In 2007, the Federal Motor Carrier Safety Administration analyzed five years of data on crashes involving commercial vehicles heavier than 10,000 pounds gross vehicle weight. Average cost/crash (in 2005 dollars): $91,112. Average associated costs for property-damage-only crashes: $11,299. Cost/crash resulting in nonfatal injuries: $195,258. Cost/fatal crash: $3.6 million.

According to the Federal Motor Carrier Safety Administration's (FMCSA) 2007 study — “Unit Costs of Medium/Heavy Truck Crashes” — “a significant proportion (up to 60%) of fatal truck crashes is associated with rollovers,” with ejections occurring in about 35% of fatal truck crashes.” We don't need to examine the dynamics of each crash to agree on the effectiveness of seat belts. An FMCSA study found that one-half of drivers ejected from cabs and 35% of those pinned inside were killed versus 7% of those wearing seat belts.

Yet many drivers still resist using restraints. While general use is about 80%, only 48% of commercial truck drivers used seat belts in 2005, FMCSA reports. This improved to 59% in 2006. The seat belt usage rate for all medium and heavy trucks and buses was 65% in 2007, according to DriveCam, a company that records and tracks driver behavior.

To increase the use of seat belts:

Hold safety meetings. Emphasize the benefits of using seat belts. Ask those who don't why they don't. Typical answers are that a large truck offers enough protection, that good drivers don't need them, and that they prevent escape. Research has debunked each of these reasons.

When the truck stops, an unrestrained driver keeps going until he or she strikes something. Large cabs provide more surfaces for an unrestrained driver to strike. Unrestrained, any object including driver or passenger, continues moving at the original velocity. Good drivers wouldn't need belts if all the drivers on the road were also good. We wear them because of the bad drivers.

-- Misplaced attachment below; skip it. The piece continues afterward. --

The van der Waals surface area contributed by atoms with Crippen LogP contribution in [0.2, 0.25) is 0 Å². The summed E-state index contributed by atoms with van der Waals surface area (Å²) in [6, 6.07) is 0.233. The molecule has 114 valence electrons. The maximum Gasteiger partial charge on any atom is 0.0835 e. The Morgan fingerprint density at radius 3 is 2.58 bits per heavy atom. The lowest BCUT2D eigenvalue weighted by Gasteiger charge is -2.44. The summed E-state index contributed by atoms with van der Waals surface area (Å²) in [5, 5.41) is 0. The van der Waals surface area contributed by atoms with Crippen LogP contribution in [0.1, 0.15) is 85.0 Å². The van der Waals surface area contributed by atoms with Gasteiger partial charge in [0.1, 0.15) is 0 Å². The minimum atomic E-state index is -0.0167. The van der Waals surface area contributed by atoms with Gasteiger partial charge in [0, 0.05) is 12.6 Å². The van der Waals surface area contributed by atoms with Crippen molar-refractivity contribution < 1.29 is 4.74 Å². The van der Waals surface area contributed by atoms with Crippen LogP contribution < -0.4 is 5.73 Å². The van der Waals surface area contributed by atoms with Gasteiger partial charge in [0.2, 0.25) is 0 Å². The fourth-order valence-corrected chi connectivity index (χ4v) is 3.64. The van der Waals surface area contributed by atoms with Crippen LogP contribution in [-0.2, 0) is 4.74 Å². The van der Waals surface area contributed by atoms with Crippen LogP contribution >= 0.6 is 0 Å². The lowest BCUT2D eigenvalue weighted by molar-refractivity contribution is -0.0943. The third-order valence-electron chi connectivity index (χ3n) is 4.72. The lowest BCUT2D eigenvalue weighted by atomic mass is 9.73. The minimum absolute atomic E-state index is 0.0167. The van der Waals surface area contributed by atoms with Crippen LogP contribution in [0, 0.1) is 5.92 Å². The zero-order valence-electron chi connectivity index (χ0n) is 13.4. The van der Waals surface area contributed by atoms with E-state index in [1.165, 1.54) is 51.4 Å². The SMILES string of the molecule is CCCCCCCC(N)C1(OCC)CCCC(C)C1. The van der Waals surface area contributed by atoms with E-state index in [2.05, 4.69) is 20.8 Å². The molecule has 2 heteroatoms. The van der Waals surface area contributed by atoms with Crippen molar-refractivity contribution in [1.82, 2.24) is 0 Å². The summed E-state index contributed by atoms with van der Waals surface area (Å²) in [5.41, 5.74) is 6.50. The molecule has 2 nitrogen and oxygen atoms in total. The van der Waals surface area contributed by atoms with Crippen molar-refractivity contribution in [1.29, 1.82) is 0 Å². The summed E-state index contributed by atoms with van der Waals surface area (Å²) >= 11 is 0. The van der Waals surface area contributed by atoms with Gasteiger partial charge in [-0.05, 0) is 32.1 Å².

But federal studies in conjunction with AAA show that almost three-fourths of truck crashes are caused primarily or solely by a passenger car. Also, injured or unconscious drivers can't easily escape from a submerged or burning truck. Seat belts minimize injuries.

Follow up. Set rules and enforce them, or drivers will ignore them. Equip trucks with orange, yellow, or neon green seat belts. They stand out, and you can see at a glance if they're being used. Check your drivers as they exit and enter the yard and at jobsites.

Remind drivers that not wearing seat belts is against the law in most states. Usually police will issue a citation if they stop a vehicle for another offense. But police in some states can stop and cite a driver solely for not buckling up.

Next time, we'll look at ways technology can prevent crashes.

— Paul Abelson is a former director of the Technology and Maintenance Council of the American Trucking Association, a board member of Truck Writers of North America, and active in the Society of Automotive Engineers.